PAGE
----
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On further inspection, the left bolt raceway was altered during the side mount installation by Griffin&Howe.

The barrel date appears to be 1950

enclosed are pictures of the stock and barrel.

there are no internal marks/letters/numbers on the stock

thanks

johnBDD8E75B-1994-4F3F-8ACC-12BDA27933B5.jpegImage Enlarger83B82E8D-2050-42DA-B949-D7FDE9707878.jpegImage Enlarger

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December 21, 2017 - 2:47 pm
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In light of the above comments, and the evidence that the gun was modified by G&H after leaving the factory (side mount), can I assume this gun is more of shooter than a collector item? I would love to take this out hunting.

thank you

John

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December 21, 2017 - 7:10 pm
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Hi John-

I can’t speak for others, but I’d consider a G&H customized M70 whose owner “W.A.J.” is documented in G&H records to have considerable value compared to a similar rifle with unknown aftermarket work.  

Moreover, the mystery of how what looks like a Winchester SG stock with that checkering pattern came to be on the rifle is still unresolved.  As you pointed out, the pattern resembles the one used on the Roger Rule Custom Shop rifle that’s shown in his book.  The MC stock/cheekpiece are of a style that is later than the 1950 serial number of the rifle.  But that, in and of itself, does not eliminate the possibility that the rifle was restocked by the factory and that the monogram added there.  G&H was willing to claim responsibility for the jeweling and scope mount, but not the stock work, right? 

One thing you could do is to reach out to Pauline Muerrle (http://paulinemuerrle.com) as she is a former Winchester Factory Engraver and intimately familiar with the Winchester Custom Shop.  She should be able to definitively tell you whether that checkering pattern and monogram is/is not consistent with Custom Shop work.  If, by some chance, the stock work was done at the factory Pauline can provide a letter to that effect, which in conjunction with any documents from G&H would establish the history of an interesting and collectable M70.  So if the rifle were mine I think I’d do a little more research.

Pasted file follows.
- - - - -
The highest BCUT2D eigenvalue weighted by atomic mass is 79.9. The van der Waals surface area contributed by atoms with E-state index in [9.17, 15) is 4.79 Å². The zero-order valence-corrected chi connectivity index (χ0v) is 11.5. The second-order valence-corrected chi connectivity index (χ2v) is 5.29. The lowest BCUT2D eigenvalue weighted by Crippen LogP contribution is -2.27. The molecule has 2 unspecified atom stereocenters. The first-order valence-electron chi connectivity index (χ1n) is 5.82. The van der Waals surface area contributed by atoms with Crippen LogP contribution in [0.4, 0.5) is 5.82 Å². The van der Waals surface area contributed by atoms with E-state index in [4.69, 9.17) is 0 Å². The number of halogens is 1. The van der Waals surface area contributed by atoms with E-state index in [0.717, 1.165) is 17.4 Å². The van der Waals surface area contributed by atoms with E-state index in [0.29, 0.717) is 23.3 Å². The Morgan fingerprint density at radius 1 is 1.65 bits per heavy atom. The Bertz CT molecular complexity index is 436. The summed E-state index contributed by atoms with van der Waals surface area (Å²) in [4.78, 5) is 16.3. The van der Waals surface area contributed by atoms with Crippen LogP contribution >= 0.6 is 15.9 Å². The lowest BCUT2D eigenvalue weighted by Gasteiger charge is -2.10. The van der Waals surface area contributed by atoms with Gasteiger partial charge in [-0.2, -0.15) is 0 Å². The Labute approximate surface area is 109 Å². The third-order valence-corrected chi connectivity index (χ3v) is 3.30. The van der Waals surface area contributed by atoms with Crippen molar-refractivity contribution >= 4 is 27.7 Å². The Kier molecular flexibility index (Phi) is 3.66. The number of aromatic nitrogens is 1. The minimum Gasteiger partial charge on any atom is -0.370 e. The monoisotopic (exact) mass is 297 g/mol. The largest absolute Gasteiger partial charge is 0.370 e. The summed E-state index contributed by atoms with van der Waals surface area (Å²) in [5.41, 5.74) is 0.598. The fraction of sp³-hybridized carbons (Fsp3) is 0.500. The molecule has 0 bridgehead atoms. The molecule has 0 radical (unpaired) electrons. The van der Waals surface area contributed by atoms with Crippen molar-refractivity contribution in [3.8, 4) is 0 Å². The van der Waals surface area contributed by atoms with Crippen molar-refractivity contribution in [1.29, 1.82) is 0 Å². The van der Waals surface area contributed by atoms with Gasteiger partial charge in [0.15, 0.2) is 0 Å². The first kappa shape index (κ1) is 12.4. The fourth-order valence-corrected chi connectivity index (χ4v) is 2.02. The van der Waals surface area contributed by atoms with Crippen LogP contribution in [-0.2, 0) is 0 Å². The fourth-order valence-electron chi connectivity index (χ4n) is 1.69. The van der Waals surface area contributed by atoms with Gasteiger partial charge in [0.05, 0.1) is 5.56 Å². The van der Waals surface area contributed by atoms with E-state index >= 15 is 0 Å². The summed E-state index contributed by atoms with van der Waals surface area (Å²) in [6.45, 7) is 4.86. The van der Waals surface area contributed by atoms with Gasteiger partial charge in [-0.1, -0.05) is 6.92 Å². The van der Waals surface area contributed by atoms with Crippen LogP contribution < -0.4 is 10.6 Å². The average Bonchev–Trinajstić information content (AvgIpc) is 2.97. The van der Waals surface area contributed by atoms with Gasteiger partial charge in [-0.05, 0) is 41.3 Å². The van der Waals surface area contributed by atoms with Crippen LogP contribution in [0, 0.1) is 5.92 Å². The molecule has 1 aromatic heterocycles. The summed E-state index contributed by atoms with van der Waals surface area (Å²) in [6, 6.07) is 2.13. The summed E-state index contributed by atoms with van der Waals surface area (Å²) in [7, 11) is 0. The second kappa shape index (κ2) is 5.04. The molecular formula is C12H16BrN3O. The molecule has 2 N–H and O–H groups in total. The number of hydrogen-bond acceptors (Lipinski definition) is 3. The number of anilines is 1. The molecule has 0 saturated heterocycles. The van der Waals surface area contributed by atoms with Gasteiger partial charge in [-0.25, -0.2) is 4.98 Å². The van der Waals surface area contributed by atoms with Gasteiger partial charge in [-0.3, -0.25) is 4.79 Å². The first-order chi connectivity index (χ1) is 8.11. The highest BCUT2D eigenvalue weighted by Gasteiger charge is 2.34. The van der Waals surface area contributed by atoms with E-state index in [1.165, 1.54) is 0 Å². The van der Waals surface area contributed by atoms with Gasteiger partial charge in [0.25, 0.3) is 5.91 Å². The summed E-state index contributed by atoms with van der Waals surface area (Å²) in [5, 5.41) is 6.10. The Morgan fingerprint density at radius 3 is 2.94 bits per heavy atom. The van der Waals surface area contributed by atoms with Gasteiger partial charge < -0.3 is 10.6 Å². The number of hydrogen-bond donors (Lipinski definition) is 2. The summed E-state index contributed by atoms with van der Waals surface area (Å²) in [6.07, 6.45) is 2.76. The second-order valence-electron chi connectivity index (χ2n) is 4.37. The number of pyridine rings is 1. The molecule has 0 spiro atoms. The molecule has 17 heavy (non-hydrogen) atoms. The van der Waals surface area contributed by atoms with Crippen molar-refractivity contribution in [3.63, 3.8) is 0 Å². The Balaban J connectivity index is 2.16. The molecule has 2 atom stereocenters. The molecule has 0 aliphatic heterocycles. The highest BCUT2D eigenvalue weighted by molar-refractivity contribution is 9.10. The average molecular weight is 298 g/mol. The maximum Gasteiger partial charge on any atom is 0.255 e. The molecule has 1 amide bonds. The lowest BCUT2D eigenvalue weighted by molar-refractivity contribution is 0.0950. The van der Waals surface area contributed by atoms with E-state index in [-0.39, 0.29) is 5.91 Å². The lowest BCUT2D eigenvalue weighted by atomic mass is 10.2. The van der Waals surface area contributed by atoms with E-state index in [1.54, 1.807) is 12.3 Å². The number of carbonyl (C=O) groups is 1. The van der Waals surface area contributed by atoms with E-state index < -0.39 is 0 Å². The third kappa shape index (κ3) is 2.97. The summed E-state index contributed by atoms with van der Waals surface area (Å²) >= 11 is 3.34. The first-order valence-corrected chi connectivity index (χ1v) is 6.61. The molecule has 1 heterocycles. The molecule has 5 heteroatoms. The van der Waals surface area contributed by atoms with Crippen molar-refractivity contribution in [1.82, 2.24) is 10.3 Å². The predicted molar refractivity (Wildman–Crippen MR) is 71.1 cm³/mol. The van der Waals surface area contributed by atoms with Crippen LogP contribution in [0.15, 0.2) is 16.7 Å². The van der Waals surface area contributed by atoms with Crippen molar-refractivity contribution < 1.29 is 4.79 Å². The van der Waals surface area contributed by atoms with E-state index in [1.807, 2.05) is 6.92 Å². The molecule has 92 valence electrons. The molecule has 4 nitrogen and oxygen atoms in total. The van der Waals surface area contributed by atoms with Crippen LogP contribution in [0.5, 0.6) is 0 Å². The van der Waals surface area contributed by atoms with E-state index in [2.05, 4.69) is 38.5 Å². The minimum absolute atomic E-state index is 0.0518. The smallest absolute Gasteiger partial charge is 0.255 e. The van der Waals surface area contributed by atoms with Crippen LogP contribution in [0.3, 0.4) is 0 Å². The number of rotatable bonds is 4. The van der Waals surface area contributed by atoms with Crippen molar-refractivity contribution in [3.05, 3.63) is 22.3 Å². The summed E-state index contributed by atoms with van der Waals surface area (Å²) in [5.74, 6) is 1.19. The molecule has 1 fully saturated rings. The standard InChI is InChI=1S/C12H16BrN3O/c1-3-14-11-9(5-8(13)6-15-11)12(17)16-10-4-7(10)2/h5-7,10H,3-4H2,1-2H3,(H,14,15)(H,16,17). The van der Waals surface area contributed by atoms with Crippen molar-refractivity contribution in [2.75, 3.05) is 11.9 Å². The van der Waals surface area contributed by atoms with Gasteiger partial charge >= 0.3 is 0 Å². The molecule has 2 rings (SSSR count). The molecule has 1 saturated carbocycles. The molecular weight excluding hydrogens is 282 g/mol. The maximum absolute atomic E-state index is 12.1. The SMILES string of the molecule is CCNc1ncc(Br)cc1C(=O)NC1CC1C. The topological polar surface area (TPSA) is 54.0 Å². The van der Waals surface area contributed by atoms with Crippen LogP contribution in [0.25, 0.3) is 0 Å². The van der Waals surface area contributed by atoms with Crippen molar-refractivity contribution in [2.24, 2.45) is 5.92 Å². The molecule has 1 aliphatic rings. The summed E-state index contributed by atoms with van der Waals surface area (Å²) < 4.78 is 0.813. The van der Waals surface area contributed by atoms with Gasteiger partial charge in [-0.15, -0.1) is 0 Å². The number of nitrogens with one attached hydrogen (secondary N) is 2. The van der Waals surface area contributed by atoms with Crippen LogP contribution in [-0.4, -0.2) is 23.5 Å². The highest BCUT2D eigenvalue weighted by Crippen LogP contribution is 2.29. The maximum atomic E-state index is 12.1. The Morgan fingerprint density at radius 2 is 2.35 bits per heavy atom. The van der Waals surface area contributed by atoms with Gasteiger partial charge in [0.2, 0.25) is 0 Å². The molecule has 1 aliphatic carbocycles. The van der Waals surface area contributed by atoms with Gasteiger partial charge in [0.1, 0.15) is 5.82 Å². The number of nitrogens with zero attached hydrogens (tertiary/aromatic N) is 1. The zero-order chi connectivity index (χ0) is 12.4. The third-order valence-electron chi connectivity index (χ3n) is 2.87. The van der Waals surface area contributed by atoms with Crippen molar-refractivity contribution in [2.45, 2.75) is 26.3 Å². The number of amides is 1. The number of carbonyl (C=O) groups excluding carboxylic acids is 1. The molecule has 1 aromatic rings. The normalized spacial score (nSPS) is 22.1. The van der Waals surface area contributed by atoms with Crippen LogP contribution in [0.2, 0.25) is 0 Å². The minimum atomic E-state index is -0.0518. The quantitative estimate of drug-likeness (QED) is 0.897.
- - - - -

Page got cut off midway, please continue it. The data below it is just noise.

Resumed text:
OTOH… M70s in 375 H&H are fun to shoot!!!  Recoil is not near as bad as I would have expected.Laugh

Best,

Lou

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December 21, 2017 - 7:57 pm
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Lou,

Thank you again for your invaluable insight.  I will continue to do some research on the rifle and fight off the urge to take it out in the field.

Happy Holidays

John

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December 21, 2017 - 9:35 pm
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Louis Luttrell said

OTOH… M70s in 375 H&H are fun to shoot!!!  Recoil is not near as bad as I would have expected.Laugh

Best,

Lou  

I will absolutely agree with this! My pre 64 ’06 featherweight kicks way more than my pre 64 375 H&H.  There are a lot of fun to shoot!Laugh

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December 24, 2017 - 12:32 am
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Lou,

thankyou again for your suggestions. I spoke with Pauline about the rifle. She is very knowledgeable about Winchester history and it was fascinating to listen to her anecdotes about the factory. She seemed confident that the stock was definitely from the custom shop given the checkering lines/style. Also, the gold initials (with the diagonal texture) typical of the style made by the custom shop. 

John

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December 24, 2017 - 2:33 am
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John-

That’s NICE!!!  Laugh If Pauline says it’s custom shop you can count on it.  She is asked to authenticate so many Winchesters that aren’t factory work that it’s probably a welcome change for her to see something legit…  

I think you should buy a different M70 375 H&H to take hunting…  But you could get one to hunt with b/c they just are fun to shoot!!!

Cool…  Lou